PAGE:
McAdam said another advantage is that commuter rail wouldn't have a huge price tag. She said early estimates for a start-up line -- two trains running in each direction during peak commute hours -- have it costing $26 million. Although this is a VERY cheap project, how much will Operational Costs take away from bus operation and freeway maintenance costs? Will a Rapid Bus alternative have less capital costs as well as operational?
By comparison, a light-rail line from Watt Avenue to Roseville would cost about $400 million, and one from Sacramento to Davis would run about $360 million, according to Sacramento Regional Transit projections.
The concept of a commuter rail line has been around for more than a decade, but until now, the idea never gained steam. That's because I-80 traffic was mostly flowing smoothly 10 years ago while at the same time the new Capitol Corridor trains to the Bay Area were struggling with operation problems and few riders.
"The rail that we had then wasn't reliable, it wasn't frequent, and it wasn't convenient," Dickinson said.
But over the last decade, car and truck traffic on I-80 between Roseville and Sacramento has increased by 40 percent, slowing the commute, while the number of passengers hopping on Capitol Corridor trains has climbed as well. The service had more than 1 million riders in the last fiscal year, a 133 percent increase over passenger figures from just four years ago. but that still shows that the increase in travelers on the freeway relative to the increase in train passengers is more than 100 times. 100 times more people started using the freeway compared to those who started using rail over the last decade. Last month, an additional round trip between Oakland and Sacramento was added to the line, bringing the number of weekday trips between the capital area and the Bay Area to 20.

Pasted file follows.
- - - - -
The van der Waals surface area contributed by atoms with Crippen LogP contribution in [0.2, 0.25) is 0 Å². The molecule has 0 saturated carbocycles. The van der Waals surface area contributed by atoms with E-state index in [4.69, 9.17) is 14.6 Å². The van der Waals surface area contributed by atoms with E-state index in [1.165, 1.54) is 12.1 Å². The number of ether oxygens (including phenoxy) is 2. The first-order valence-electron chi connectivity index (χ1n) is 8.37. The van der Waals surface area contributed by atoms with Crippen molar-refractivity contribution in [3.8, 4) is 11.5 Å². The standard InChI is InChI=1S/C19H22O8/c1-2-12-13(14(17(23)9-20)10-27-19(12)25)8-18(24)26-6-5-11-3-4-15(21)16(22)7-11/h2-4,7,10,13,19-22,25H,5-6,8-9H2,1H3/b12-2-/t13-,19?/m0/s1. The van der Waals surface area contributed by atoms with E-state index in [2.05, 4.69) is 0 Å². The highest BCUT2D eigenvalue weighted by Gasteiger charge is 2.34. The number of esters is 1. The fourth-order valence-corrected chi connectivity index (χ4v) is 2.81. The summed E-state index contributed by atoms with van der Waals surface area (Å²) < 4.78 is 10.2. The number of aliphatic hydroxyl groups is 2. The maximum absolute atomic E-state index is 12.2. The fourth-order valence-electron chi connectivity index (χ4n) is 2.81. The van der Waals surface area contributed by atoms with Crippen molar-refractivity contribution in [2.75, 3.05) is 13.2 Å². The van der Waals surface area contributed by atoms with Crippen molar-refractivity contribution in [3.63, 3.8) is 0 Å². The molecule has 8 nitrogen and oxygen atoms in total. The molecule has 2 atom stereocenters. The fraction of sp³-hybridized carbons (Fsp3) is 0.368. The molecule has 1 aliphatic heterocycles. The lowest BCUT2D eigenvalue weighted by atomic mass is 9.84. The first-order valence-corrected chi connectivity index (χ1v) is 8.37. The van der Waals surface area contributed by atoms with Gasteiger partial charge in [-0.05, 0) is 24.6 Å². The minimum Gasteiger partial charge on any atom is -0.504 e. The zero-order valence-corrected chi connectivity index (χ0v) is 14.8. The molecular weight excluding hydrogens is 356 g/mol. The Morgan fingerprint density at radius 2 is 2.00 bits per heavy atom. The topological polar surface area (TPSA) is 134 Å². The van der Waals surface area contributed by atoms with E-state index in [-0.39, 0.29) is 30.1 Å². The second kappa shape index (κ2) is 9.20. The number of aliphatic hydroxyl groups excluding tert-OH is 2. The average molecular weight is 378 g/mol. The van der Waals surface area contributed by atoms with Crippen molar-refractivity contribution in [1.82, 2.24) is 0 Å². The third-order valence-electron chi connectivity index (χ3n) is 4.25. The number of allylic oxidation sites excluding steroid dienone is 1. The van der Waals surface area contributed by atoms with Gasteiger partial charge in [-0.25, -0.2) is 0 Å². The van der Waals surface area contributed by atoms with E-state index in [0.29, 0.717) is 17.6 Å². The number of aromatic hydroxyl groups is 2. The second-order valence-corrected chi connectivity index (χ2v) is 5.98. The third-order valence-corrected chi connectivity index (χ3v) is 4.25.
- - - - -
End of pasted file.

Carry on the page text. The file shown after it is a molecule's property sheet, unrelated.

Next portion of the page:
Still, the new line faces obstacles, the biggest of which will be finding room for more trains on already-crowded tracks.
Freight traffic, Capitol Corridor service and Amtrak's long-distance trains all use the tracks between Auburn and Dixon. Officials from Union Pacific said adding a route with such frequent service would be nearly impossible.
"Because of capacity concerns in that route, we don't think that what they're proposing will work," said UP spokesman Mike Furtney.
McAdam and others said that capacity concerns will be one of the issues addressed in a recently launched study on commuter rail. The $200,000 study also will look at the cost of such a service, future stations, ridership projections and the type of equipment that will be used.
McAdam noted that another track will be built next year along the Yolo Causeway to address bottlenecks in that area, and she said additional tracks likely will have to be laid from the Elvas Tower in east Sacramento to the Roseville railyard to alleviate rail congestion there.
"We're determined to find a way that will work for all of us," she said. "UP is a challenge to work with, but I think we're making progress. There's going to be a lot of discussion and a lot of negotiation."